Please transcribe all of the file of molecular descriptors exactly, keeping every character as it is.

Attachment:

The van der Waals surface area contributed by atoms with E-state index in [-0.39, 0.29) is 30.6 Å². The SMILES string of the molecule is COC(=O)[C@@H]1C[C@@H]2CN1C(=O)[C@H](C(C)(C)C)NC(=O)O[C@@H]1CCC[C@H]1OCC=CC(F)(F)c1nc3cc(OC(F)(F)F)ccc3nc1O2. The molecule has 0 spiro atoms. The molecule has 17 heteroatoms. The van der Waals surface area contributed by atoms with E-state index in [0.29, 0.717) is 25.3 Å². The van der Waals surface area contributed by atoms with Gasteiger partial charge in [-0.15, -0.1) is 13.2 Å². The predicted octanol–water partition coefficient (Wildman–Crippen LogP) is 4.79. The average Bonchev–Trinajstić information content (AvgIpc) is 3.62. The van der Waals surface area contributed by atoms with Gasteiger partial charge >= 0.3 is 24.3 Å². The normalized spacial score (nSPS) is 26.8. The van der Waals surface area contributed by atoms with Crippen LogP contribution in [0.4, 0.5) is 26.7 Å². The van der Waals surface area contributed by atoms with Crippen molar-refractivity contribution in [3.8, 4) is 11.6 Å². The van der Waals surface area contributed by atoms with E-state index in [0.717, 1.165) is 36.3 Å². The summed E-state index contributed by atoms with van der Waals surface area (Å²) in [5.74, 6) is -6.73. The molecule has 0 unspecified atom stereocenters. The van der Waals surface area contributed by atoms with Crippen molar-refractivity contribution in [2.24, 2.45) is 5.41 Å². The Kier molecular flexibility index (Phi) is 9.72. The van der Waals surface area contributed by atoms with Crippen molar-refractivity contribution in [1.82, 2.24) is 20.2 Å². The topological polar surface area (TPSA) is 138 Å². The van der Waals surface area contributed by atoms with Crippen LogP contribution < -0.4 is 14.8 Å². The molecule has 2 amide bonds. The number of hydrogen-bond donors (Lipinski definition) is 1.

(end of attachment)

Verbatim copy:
The van der Waals surface area contributed by atoms with E-state index in [-0.39, 0.29) is 30.6 Å². The SMILES string of the molecule is COC(=O)[C@@H]1C[C@@H]2CN1C(=O)[C@H](C(C)(C)C)NC(=O)O[C@@H]1CCC[C@H]1OCC=CC(F)(F)c1nc3cc(OC(F)(F)F)ccc3nc1O2. The molecule has 0 spiro atoms. The molecule has 17 heteroatoms. The van der Waals surface area contributed by atoms with E-state index in [0.29, 0.717) is 25.3 Å². The van der Waals surface area contributed by atoms with Gasteiger partial charge in [-0.15, -0.1) is 13.2 Å². The predicted octanol–water partition coefficient (Wildman–Crippen LogP) is 4.79. The average Bonchev–Trinajstić information content (AvgIpc) is 3.62. The van der Waals surface area contributed by atoms with Gasteiger partial charge >= 0.3 is 24.3 Å². The normalized spacial score (nSPS) is 26.8. The van der Waals surface area contributed by atoms with Crippen LogP contribution in [0.4, 0.5) is 26.7 Å². The van der Waals surface area contributed by atoms with Crippen molar-refractivity contribution in [3.8, 4) is 11.6 Å². The van der Waals surface area contributed by atoms with E-state index in [0.717, 1.165) is 36.3 Å². The summed E-state index contributed by atoms with van der Waals surface area (Å²) in [5.74, 6) is -6.73. The molecule has 0 unspecified atom stereocenters. The van der Waals surface area contributed by atoms with Crippen molar-refractivity contribution in [2.24, 2.45) is 5.41 Å². The Kier molecular flexibility index (Phi) is 9.72. The van der Waals surface area contributed by atoms with Crippen molar-refractivity contribution in [1.82, 2.24) is 20.2 Å². The topological polar surface area (TPSA) is 138 Å². The van der Waals surface area contributed by atoms with Crippen LogP contribution < -0.4 is 14.8 Å². The molecule has 2 amide bonds. The number of hydrogen-bond donors (Lipinski definition) is 1.